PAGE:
Did you know that there are two different types of assurance engagements? According to how much assurance the practitioners are giving, the two types of assurance engagements are reasonable and limited assurance engagements.
We will discuss the two types of assurance engagements below.
1) Reasonable assurance engagements
Reasonable assurance engagements are where the practitioners give reasonable assurance. Based on the identified suitable criteria, the practitioner will collect sufficient appropriate evidence. Based on the evidence, they will issue an opinion to decide if the subject matter is following the suitable criteria.
As this type of engagement requires reasonable assurance, the associated risks are higher. Therefore, the practitioner will perform more detailed work to gain sufficient appropriate evidence to reduce the risks. The work performed will typically include tests of controls and substantive procedures.
Since more work is required, it will usually take more time and have more rules to follow. The practitioner may also be bound by specific rules and regulations stricter than any other type of assurance engagement.
After all, evidence-gathering activities are done, and the practitioner is satisfied with the evidence they have, the next step will be to prepare the final report. The final report will be issued in writing.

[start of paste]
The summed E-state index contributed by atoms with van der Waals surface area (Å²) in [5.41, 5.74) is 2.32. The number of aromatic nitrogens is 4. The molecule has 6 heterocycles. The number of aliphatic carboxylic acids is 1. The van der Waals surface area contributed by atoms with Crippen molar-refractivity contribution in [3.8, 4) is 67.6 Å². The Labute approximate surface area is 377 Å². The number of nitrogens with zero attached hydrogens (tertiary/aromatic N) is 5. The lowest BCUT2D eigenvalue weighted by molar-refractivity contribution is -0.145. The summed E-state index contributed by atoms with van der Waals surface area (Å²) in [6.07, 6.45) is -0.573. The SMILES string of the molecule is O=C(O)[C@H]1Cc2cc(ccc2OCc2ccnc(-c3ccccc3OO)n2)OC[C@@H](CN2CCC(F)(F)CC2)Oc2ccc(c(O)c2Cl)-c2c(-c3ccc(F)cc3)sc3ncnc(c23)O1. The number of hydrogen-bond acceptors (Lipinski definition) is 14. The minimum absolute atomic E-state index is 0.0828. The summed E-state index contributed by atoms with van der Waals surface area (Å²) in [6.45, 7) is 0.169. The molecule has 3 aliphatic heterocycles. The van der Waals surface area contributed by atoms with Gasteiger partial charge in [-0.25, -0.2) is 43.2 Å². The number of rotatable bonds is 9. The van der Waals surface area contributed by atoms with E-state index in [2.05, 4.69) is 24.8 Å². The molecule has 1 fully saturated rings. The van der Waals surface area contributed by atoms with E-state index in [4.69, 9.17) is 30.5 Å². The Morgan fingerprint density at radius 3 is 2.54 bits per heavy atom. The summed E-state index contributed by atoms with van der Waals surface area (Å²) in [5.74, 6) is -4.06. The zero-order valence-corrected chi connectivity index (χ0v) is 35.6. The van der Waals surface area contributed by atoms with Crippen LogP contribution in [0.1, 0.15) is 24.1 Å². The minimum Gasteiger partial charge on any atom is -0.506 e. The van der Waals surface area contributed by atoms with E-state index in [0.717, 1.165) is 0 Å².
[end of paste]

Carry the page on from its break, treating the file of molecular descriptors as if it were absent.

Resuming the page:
In this report, the practitioner will state their opinion on whether the evidence collected supports the entity’s compliance with the subject matter. The statement will be positively worded since this is a reasonable assurance.
Here is an example of how a positively worded opinion looks like:
“In our opinion, the accompanying financial statements give a true and fair view of the financial position of the Company as at 30 June 20X0, and of its financial performance and its cash flows for the year then ended following the International Financial Reporting Standards (and the Companies Act in Country X).”
2) Statutory audit
The most common example of a reasonable assurance engagement is a statutory audit. Statutory audits are compulsory for companies in most countries to comply with relevant laws and regulations and the financial reporting framework.
In a statutory audit engagement, an auditor will be engaged by the entity to review its financial statements. The entity’s management prepares the financial statements. The auditors will review what they prepared and give reasonable assurance on them if everything complies with the applicable laws, regulations, and financial reporting framework.
3) Limited assurance engagements
Similar to reasonable assurance engagements, limited assurance engagements will have the practitioner gather sufficient evidence to give a narrow assurance opinion.
Since the level of assurance required is lower, the associated risks for the practitioners will also be lower. As a result, they will not need to perform as much work as in a reasonable assurance engagement.
In many cases, no test of controls or substantive procedures will be required. The practitioner may rely heavily on inquiries and analytical procedures to obtain the evidence required to issue a limited assurance opinion.